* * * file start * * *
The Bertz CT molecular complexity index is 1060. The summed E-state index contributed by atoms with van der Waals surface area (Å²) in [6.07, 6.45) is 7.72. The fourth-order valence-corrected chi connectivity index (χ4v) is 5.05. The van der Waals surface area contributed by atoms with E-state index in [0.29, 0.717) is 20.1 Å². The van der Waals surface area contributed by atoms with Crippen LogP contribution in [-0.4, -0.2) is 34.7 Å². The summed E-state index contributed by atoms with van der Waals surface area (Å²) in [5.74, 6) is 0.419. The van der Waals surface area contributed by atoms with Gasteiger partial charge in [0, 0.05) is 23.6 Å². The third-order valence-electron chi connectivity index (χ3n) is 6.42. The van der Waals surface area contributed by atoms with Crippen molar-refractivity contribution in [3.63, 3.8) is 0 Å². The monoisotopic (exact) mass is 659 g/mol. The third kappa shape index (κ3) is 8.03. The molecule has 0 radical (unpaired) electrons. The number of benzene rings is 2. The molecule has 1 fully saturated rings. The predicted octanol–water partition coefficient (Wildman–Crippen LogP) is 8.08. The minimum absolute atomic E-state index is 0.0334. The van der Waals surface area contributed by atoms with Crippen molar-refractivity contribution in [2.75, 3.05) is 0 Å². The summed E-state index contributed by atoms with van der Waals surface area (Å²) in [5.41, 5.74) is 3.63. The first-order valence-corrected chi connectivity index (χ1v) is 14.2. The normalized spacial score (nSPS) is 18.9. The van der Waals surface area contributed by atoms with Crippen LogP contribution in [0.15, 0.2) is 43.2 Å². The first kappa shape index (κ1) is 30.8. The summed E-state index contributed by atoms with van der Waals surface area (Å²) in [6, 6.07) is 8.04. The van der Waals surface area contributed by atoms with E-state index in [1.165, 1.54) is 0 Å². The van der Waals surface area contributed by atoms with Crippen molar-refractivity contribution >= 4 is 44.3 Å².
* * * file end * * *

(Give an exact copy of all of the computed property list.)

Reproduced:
The Bertz CT molecular complexity index is 1060. The summed E-state index contributed by atoms with van der Waals surface area (Å²) in [6.07, 6.45) is 7.72. The fourth-order valence-corrected chi connectivity index (χ4v) is 5.05. The van der Waals surface area contributed by atoms with E-state index in [0.29, 0.717) is 20.1 Å². The van der Waals surface area contributed by atoms with Crippen LogP contribution in [-0.4, -0.2) is 34.7 Å². The summed E-state index contributed by atoms with van der Waals surface area (Å²) in [5.74, 6) is 0.419. The van der Waals surface area contributed by atoms with Gasteiger partial charge in [0, 0.05) is 23.6 Å². The third-order valence-electron chi connectivity index (χ3n) is 6.42. The van der Waals surface area contributed by atoms with Crippen molar-refractivity contribution in [3.63, 3.8) is 0 Å². The monoisotopic (exact) mass is 659 g/mol. The third kappa shape index (κ3) is 8.03. The molecule has 0 radical (unpaired) electrons. The number of benzene rings is 2. The molecule has 1 fully saturated rings. The predicted octanol–water partition coefficient (Wildman–Crippen LogP) is 8.08. The minimum absolute atomic E-state index is 0.0334. The van der Waals surface area contributed by atoms with Crippen molar-refractivity contribution in [2.75, 3.05) is 0 Å². The summed E-state index contributed by atoms with van der Waals surface area (Å²) in [5.41, 5.74) is 3.63. The first-order valence-corrected chi connectivity index (χ1v) is 14.2. The normalized spacial score (nSPS) is 18.9. The van der Waals surface area contributed by atoms with Crippen LogP contribution in [0.15, 0.2) is 43.2 Å². The first kappa shape index (κ1) is 30.8. The summed E-state index contributed by atoms with van der Waals surface area (Å²) in [6, 6.07) is 8.04. The van der Waals surface area contributed by atoms with E-state index in [1.165, 1.54) is 0 Å². The van der Waals surface area contributed by atoms with Crippen molar-refractivity contribution >= 4 is 44.3 Å².